For music fans, especially festival-goers, gigs often involve standing in sticky, beer soaked venues. At Sounds from the Other City, however, Salford's annual celebration of alternative music and art, Chapel Street’s beautiful Sacred Trinity Church has long provided the equivalent to a chill out tent, where audiences can sit on the floor or bean bags and relax.
Andy Salmon, music fan and reverend at Sacred Trinity, tried to go to Sounds from the Other City in its first year, but it was sold out. However, when the organisers said they needed more venues the next year he saw the perfect opportunity to get involved, offering Sacred Trinity as a stage. This year, Sacred Trinity’s bigger sister church, St Philip's, a little further along Chapel Street, which was put on Salford’s musical map when it hosted a show by Sugababes a couple of years ago, will be used instead.
Andy explains: “Churches have always put on gigs — even if they weren’t always rock gigs, but the divide between gigs in pubs and gigs in churches is not always as obvious or stark as some people make out. For example, the Wesley brothers wrote hymns based on popular tunes sung in pubs.” He continued: “Sugababes made people realise you can do gigs a mile from Manchester city centre. Psychologically, people had seen Salford as being too far.”
Members of Andy’s congregation volunteer at gigs, introducing a whole new audience to the music. Andy, a self-confessed beer snob who favours the ‘decent beer’ to be found at places like the Black Lion, King’s Arms, New Oxford and the Crescent, will be bringing in kegs of real ale from Bazens brewery in Higher Broughton, a mile or two away from the venue, and manning a hand pump himself.
There are bassy, loud gigs that rattle the stained glass windows, and one of Andy’s favourite bands is British Sea Power, but he admits the building is more suited to ambient, acoustic, folky music. “Sometimes sparse, electronic music that could be very dull if you were standing up in one of the academies is completely different experienced in a church.”
Bands also use the church for recording, taking advantage of the ‘big-space’ sound it provides, including Delphic, who put St Philip's' organ to use.
“The building can work with the artist. The human voice and guitar, singing into such a big space, can be really powerful. Churches were built with sound in mind so even unamplified sound, such as four unaccompanied human voices singing Russian folk songs, can fill the space in a wonderful way. When Florence and the Machine played they brought a rig with them that was far bigger than they needed as they were used to blasting out sound.”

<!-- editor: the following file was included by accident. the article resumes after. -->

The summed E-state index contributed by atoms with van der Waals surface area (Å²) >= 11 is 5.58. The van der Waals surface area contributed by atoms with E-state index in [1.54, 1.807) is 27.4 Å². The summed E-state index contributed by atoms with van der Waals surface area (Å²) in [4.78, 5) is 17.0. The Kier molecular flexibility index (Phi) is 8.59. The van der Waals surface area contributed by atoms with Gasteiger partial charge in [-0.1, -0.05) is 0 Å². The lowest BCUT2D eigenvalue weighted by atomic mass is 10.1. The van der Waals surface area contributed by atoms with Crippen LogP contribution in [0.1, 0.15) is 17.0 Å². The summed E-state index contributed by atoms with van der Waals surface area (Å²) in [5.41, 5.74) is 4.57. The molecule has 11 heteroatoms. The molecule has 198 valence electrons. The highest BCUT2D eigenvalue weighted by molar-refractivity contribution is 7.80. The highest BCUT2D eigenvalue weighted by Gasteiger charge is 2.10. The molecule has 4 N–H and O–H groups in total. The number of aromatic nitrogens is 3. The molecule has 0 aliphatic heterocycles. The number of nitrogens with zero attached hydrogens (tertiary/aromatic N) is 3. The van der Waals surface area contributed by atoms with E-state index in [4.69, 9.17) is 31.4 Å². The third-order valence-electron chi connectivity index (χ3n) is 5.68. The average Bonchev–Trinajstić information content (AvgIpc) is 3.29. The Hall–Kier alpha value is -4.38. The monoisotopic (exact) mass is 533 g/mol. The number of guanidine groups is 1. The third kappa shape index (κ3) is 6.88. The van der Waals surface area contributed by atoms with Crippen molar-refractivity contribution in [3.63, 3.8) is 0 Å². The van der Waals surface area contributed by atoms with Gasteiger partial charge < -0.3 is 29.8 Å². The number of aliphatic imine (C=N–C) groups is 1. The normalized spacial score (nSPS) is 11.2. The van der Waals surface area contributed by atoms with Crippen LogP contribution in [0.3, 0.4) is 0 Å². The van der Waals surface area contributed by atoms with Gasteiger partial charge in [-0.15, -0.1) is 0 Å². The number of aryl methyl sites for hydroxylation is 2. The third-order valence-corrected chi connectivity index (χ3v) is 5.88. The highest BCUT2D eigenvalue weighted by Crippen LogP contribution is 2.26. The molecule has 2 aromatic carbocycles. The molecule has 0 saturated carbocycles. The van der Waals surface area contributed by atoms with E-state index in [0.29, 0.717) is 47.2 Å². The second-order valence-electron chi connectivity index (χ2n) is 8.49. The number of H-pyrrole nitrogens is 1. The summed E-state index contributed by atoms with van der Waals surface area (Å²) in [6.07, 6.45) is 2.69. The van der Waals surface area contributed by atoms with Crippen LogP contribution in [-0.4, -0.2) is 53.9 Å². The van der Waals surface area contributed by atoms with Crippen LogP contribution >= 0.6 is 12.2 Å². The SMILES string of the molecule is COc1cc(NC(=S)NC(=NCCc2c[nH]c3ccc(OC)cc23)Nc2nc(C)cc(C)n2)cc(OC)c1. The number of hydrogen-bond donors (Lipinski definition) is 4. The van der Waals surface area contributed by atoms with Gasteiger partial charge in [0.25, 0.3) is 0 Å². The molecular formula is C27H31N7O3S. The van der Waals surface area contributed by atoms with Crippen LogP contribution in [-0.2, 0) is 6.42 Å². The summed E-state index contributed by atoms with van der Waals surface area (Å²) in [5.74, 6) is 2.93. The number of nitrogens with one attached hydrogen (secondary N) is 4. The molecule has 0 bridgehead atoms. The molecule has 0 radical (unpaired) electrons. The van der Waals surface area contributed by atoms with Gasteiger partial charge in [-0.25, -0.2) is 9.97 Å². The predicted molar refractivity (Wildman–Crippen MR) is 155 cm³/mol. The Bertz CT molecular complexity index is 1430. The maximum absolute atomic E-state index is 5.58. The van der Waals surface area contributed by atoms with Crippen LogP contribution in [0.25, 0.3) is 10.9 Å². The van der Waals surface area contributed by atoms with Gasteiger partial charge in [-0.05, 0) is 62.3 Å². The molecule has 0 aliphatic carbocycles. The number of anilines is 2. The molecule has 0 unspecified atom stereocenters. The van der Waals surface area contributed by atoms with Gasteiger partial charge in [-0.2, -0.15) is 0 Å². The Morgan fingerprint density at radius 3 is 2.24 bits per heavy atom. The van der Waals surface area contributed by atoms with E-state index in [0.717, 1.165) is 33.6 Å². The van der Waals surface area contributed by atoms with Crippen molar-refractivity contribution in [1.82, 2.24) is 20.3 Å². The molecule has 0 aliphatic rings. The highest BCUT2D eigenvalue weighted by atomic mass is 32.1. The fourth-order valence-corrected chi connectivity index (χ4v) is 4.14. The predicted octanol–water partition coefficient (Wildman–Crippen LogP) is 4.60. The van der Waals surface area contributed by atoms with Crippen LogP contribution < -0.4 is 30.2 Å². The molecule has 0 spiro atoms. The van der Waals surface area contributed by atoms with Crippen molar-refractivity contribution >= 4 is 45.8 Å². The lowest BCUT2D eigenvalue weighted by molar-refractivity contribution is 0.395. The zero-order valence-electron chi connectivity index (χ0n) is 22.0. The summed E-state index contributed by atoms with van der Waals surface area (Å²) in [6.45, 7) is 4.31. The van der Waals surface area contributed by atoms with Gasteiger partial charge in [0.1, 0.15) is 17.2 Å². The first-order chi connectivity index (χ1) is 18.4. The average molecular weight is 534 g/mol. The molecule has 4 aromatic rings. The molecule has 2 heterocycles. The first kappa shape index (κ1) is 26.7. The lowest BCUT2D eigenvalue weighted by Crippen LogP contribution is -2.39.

“What I love is that there’s an interaction between the music and the building. There’s a history and feel to the building that comes from the fact that generations of people have used it. It reflects the hopes and dreams, and also the hurts and pains, of people. We celebrate all of human life here — baptisms, weddings, and funerals. The building has something else about it, and so does music — music connects in a way that often words don’t."
Chris Horkan, who promotes gigs under the name Hey! Manchester, and Oh Productions, and will be hosting a stage at the festival, has put gigs on at Sacred Trinity Church, St Philip's and Manchester Cathedral in the past. He explained: “Churches are not really used as venues despite them being some of the best venues in the city and a lot more memorable than a black box room. Fans like the novelty. Most of the people who go to gigs probably haven’t been in a church for years and so many people who live in Manchester have never been in the Cathedral, even though it’s one of the most iconic buildings in Manchester and it’s such a big, imposing place.” However, there are some downsides for promoters: “They can be quite unpredictable — having a choir come in to practice when you didn’t expect it, for example!”
Revenue raised from putting concerts on means that the building can continue to be used for future generations, bands benefit from the acoustics and both music fans and church volunteers are introduced to experiences they might not have otherwise had — using churches for music is a win-win for everyone.
Read Reverend Andy's blog about Salford, the church and bands he's seen.
This is an extract from 'The Shrieking Violet presents: Sounds from the Other City' festival programme, which will follow soon!
Sounds from the Other City festival of music and art takes places at various venues on Sunday May 2 and costs £15 (tickets available from Islington Mill, Piccadilly Records and Quay Tickets).